(Photo removed)

So I try to immerse myself as best I can in the time period when I’m writing Ellie. That means newspapers, books, movies, and television shows. For CAST THE FIRST STONE, for example, I watched several seasons of Perry Mason as research. It was great. The setting of the book was Hollywood 1962, and Perry Mason was filmed in LA at exactly that time. The clothes, cars, and street scenes were just what I was looking for to set the mood in my head.

But what about other time periods? Would I like to live in the time of Jesus?

(Photo removed)

Messiahs turning over tables in temples, Judean kings slaughtering all male children of a certain age, and no room at the inn? No thank you.

What about the Middle Ages? There was plague, no upward mobility, and the clothes surely itched like all getout. Fun to think about, but I’ll pass.

(Photo removed)

The Renaissance wasn’t much better. Insufferable music, more plagues, and hairdos nearly as bad as the ones on Happy Days.

The first half of the twentieth century brought new horrors. Mankind found new ways to inflict massive casualties on itself—from howitzers and tanks to carpet bombing and Agent Orange to good old thermal nuclear warfare. These innovations in no way diminished the nostalgia for the classics like genocide, influenza pandemics, and starvation.

As for the second half of the twentieth century, just listen to Billy Joel’s “We Didn’t Start the Fire.” Sorry if that ear worm gets stuck in your head.

None of this is to say that we live in the best of times. But it’s all we’ve got. Except the future. So I’ll concentrate on that for now. I’m thinking ahead to November 6, for example, hoping we’ll take a small step in the correct direction.

Wednesday, October 24, 2018

Get back

If you could time-travel, what era would you go back to and how long would you stay there? 

by Dietrich &
A science fiction question for a crime writer. If I could get some help on this one, I’d ask Dr. Emmett Brown to rev up that Delorean and drive me through time. There sure are some people I’d like to meet. 

First off, we’d pack along some scotch and coffee and blast back to the late 40s, find Jack Kerouac somewhere on the road when he was laying the groundwork to one of the greatest novels ever written. There’s so much I want to ask about that endless scroll. 

While in the forties, I’d ask Doc to zoom us to New York so I could be there to witness Jackson Pollock drip genius on that canvas he called Full Fathom Five.

Then off to Chicago and a decade later to bump into Vivian Maier walking the streets with her Rolleiflex, taking those incredible shots, the genius of which wasn’t recognized until long after her death.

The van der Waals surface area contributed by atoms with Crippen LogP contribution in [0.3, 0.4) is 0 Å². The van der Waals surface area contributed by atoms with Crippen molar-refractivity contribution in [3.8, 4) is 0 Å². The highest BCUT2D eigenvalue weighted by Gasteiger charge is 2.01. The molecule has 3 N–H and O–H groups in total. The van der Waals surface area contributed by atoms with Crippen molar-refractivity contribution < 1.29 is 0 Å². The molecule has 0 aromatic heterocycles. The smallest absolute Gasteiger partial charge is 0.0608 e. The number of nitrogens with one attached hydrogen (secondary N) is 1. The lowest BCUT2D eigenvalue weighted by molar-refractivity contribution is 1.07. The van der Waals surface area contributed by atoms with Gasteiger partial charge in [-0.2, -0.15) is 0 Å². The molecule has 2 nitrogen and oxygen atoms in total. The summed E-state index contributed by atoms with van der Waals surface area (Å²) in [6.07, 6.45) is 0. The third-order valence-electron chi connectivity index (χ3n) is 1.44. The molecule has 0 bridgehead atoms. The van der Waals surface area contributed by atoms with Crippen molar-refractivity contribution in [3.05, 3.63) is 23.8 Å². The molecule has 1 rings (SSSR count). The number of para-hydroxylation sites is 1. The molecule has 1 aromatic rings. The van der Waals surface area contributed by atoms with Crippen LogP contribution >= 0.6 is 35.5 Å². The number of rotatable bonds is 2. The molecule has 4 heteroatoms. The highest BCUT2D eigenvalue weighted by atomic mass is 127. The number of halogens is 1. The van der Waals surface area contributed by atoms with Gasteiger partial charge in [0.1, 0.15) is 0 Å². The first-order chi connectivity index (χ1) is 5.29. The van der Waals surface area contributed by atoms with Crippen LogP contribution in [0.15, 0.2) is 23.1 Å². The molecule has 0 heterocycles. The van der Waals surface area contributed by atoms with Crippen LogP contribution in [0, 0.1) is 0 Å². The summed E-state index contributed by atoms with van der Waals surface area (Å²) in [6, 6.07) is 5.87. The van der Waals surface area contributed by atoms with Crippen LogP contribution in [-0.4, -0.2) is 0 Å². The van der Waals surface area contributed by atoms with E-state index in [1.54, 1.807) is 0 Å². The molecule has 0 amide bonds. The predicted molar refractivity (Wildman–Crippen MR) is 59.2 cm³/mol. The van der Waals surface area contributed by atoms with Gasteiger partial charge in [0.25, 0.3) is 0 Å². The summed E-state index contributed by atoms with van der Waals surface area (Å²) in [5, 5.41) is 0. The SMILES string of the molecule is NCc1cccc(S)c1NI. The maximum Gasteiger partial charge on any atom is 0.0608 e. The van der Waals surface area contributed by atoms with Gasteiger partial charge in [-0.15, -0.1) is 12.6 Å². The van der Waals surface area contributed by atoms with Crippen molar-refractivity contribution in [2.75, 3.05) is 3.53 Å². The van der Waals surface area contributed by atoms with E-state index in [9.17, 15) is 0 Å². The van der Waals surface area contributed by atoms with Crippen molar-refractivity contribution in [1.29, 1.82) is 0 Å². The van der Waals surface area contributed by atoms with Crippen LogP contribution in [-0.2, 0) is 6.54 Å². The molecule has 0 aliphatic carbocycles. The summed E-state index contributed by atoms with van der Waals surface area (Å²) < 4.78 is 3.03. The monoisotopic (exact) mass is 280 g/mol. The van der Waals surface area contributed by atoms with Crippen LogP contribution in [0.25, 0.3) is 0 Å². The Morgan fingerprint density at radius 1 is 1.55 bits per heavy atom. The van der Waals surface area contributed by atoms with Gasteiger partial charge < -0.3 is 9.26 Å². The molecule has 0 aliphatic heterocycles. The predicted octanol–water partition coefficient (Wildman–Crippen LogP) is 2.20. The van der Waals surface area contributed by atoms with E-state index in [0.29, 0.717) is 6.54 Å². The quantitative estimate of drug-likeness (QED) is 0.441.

“If you remember the sixties, you weren’t really there.” While I do remember some, there’s much more I missed, so I’d ask Doc to blast to the time when a Mini Cooper could be had for about sixteen hundred bucks, or a Ford Mustang for just a few hundred more. No Deloreans yet, not until ’81. 

It was a decade of incredible music, and I wouldn’t miss the chance to catch Hendrix liberating that Fender, or Janis belting it out at Monterey Pop, or how about a front row seat at the Royal Albert for Cream’s farewell concert. Then we’d head off to London to set down on that rooftop for the final performance of the Beatles at Apple Corps. Then off to Max Yasgur’s farm to witness Santana soul sacrificing in front of that sea of people.

Forward to the early ‘70s for a talk with Hunter S. Thompson around the time he wrote those opening words: “We were somewhere around Barstow on the edge of the desert when the drugs began to take hold …” 

Then spin forward to the mid-seventies to catch the Ramones at CBGB. From there we could practically walk to the Chelsea for tea with Patti Smith. That place could be a one-stop time-travel destination on its own. Time not being a barrier, I’d just go around knocking on doors, meet all kinds of interesting people who stayed there: Mark Twain, O. Henry, Dylan Thomas, Tennessee Williams, Allen Ginsberg, WIliam S. Burroughs, Dennis Hopper, Stanley Kubrick, Jane Fonda, Tom Waits, Marianne Faithfull, Bob Dylan, Sid Vicious, Leonard Cohen and Robert Mappelthorpe. I’m sure I missed a few.

And I’m still kicking myself over the time I missed the Cockroaches at the Toronto’s El Mocambo in ‘77. A couple of friends called up and asked if I wanted to go down to the Elmo, a favorite haunt under the neon palms, but hell, I had better things to do. Turned out the Cockroaches were the Stones in disguise, playing their first club dates in fourteen years. The two nights ended up being recorded as Love You Live. It would sure be nice to have some memories to go along with the record.

Lastly, I’d want Doc to zoom to ’79 for Dylan’s Rolling Thunder Revue at Harvard Square, just nine bucks a ticket. With a backstage pass I’d get to meet Joan Baez, Roger McQuinn, Ramblin’ Jack and T-Bone Burnett, along with Dylan himself.

Well that was fun, but you know, writing and reading fiction lets me do that, choose a setting and travel to different times and places. That kind of escape waits on every page, and when I’m writing I love getting lost in images of earthquakes, western gunfights, bank robberies and long lost music scenes. I also relived some of my own past when I wrote Poughkeepsie Shuffle, set in Toronto during the mid-eighties, bringing a lot of memories back to life, adding some color to that story.